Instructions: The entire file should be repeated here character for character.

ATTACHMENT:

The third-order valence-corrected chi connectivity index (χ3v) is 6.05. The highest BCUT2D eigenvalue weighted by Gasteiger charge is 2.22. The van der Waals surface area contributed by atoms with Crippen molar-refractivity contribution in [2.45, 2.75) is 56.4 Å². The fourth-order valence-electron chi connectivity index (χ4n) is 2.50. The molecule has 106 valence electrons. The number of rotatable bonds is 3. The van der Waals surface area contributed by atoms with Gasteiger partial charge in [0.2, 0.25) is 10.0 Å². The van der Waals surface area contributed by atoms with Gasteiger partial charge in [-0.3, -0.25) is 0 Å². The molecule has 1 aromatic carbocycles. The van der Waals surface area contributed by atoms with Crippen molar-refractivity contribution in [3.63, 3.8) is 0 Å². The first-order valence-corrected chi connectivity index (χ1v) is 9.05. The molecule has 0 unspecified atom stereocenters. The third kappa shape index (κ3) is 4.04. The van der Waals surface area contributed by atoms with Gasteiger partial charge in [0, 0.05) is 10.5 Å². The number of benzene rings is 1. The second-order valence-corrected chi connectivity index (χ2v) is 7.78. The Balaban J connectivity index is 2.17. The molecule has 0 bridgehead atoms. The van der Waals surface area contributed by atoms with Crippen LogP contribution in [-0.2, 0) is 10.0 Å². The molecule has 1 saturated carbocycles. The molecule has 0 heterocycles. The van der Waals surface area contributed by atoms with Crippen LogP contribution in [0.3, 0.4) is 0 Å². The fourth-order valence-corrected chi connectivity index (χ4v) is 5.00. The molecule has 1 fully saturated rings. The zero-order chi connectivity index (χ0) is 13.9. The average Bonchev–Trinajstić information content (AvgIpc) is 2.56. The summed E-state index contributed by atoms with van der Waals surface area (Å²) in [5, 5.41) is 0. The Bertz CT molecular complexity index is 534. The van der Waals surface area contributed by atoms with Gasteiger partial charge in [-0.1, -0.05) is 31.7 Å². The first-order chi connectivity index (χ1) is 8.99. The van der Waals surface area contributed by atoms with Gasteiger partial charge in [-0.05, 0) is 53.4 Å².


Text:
The third-order valence-corrected chi connectivity index (χ3v) is 6.05. The highest BCUT2D eigenvalue weighted by Gasteiger charge is 2.22. The van der Waals surface area contributed by atoms with Crippen molar-refractivity contribution in [2.45, 2.75) is 56.4 Å². The fourth-order valence-electron chi connectivity index (χ4n) is 2.50. The molecule has 106 valence electrons. The number of rotatable bonds is 3. The van der Waals surface area contributed by atoms with Gasteiger partial charge in [0.2, 0.25) is 10.0 Å². The van der Waals surface area contributed by atoms with Gasteiger partial charge in [-0.3, -0.25) is 0 Å². The molecule has 1 aromatic carbocycles. The van der Waals surface area contributed by atoms with Crippen molar-refractivity contribution in [3.63, 3.8) is 0 Å². The first-order valence-corrected chi connectivity index (χ1v) is 9.05. The molecule has 0 unspecified atom stereocenters. The third kappa shape index (κ3) is 4.04. The van der Waals surface area contributed by atoms with Gasteiger partial charge in [0, 0.05) is 10.5 Å². The number of benzene rings is 1. The second-order valence-corrected chi connectivity index (χ2v) is 7.78. The Balaban J connectivity index is 2.17. The molecule has 0 bridgehead atoms. The van der Waals surface area contributed by atoms with Crippen LogP contribution in [-0.2, 0) is 10.0 Å². The molecule has 1 saturated carbocycles. The molecule has 0 heterocycles. The van der Waals surface area contributed by atoms with Crippen LogP contribution in [0.3, 0.4) is 0 Å². The fourth-order valence-corrected chi connectivity index (χ4v) is 5.00. The molecule has 1 fully saturated rings. The zero-order chi connectivity index (χ0) is 13.9. The average Bonchev–Trinajstić information content (AvgIpc) is 2.56. The summed E-state index contributed by atoms with van der Waals surface area (Å²) in [5, 5.41) is 0. The Bertz CT molecular complexity index is 534. The van der Waals surface area contributed by atoms with Gasteiger partial charge in [-0.1, -0.05) is 31.7 Å². The first-order chi connectivity index (χ1) is 8.99. The van der Waals surface area contributed by atoms with Gasteiger partial charge in [-0.05, 0) is 53.4 Å².